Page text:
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Outgoing Royal BC Museum Indigenous collection curator calls it a ‘wicked’ place

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The Royal BC Museum is facing more questions this week over its treatment of Indigenous staff and handling of Indigenous culture.

Outgoing Indigenous collection curator Troy Sebastian took to social media on Tuesday to blast the institution, which he described as a “wicked place.”

Sebastian, a Ktunaxa writer, said the museum has failed to acknowledge the presence of systemic racism in the institution and said its culture remains steeped in a colonial mindset.

Aside from the collection, the permanent gallery within the museum still depicts Indigenous peoples as a backward, socially stunted, and perpetually time stamped on the cusp of extinction. The Vanishing Indian is still on sale at the museum. The province of BC profits from this.

— Troy Sebastian (@Skink00ts) February 9, 2021

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“Currently there are Indigenous human remains held in the museum. There are sacred objects that have been taken from our community during the potlach ban and during the residential school system, and that is an example of the systemic racism that is currently in the museum,” he said.

“(In the museum’s permanent gallery,) Indigenous peoples are people without history, without future and a people without land or law, and that portrayal has to stop.”

Sebastian also echoed Lucy Bell, a Haida woman and former head of the Indigenous Collection and Repatriation Department, who cited racism in her resignation last summer.

“She said there was microaggressions, she said there was discrimination against Indigenous people and she said there was outright harassment, and that’s been my experience in my time as curator,” he said.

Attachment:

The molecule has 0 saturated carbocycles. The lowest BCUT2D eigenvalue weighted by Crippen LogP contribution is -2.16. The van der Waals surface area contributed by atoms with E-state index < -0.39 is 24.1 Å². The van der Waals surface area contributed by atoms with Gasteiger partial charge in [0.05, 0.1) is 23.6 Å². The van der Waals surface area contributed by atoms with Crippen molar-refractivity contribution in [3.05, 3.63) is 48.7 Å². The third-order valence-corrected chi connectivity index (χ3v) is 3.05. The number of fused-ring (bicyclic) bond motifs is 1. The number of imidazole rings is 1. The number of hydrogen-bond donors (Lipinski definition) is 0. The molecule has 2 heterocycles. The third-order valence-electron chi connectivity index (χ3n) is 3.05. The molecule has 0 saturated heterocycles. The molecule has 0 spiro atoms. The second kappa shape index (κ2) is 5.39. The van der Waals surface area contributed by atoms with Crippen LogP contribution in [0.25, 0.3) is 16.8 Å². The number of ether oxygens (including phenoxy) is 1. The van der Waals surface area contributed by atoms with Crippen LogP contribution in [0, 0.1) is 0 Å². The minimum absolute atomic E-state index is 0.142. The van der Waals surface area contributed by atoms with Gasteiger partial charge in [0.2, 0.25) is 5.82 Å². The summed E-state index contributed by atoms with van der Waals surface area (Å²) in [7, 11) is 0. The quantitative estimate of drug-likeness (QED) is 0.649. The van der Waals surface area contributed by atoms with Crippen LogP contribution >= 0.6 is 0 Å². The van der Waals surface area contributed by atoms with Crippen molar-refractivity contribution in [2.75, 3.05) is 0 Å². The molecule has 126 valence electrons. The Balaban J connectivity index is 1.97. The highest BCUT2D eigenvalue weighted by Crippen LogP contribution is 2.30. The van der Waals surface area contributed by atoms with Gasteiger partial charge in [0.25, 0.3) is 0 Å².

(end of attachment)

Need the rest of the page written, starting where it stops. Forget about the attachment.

Click to play video 'Premier John Horgan on Royal BC Museum controversy'

Premier John Horgan on Royal BC Museum controversy

Premier John Horgan on Royal BC Museum controversy

On Tuesday, museum CEO Jack Lohman stepped down.

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It hired a diversity and inclusion consultant in August after Bell’s departure, and has a task force working on a report into its equity, diversity and inclusion policies.

A separate formal investigation is being headed by the Public Service Agency.

Daniel Muzyka, the museum’s acting CEO and board chair, said the institution was taking the complaints seriously.

“Any allegations brought up by Troy or others in the museum we’ve been very conscious of, and we’ve been following up,” he said.

But modernizing the institution and its approach to cultural issues, he said, was neither an overnight fix nor was it one the Royal BC Museum is facing alone.

“Cultural change is a process, it involves everyone in the organization,” he said.

“I would say that while every museum has a different situation, world wide, museums are being challenged in their presentation of history, they’re being challenged in the acquisition of their collections, and culture issues are something we really do want to understand all of the elements of. We’re very concerned and we want to make sure we deal with them.”

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Muzyka added that the museum was increasing resources to its Indigenous connections and repatriation unit.

But Sebastian said for a museum whose catalogue relies so heavily on Indigenous culture to truly evolve, it must be led by Indigenous people.

“You cannot treat Indigenous peoples like this, and tell the story about us, and of us, without us,” he said.

© 2021 Global News, a division of Corus Entertainment Inc.

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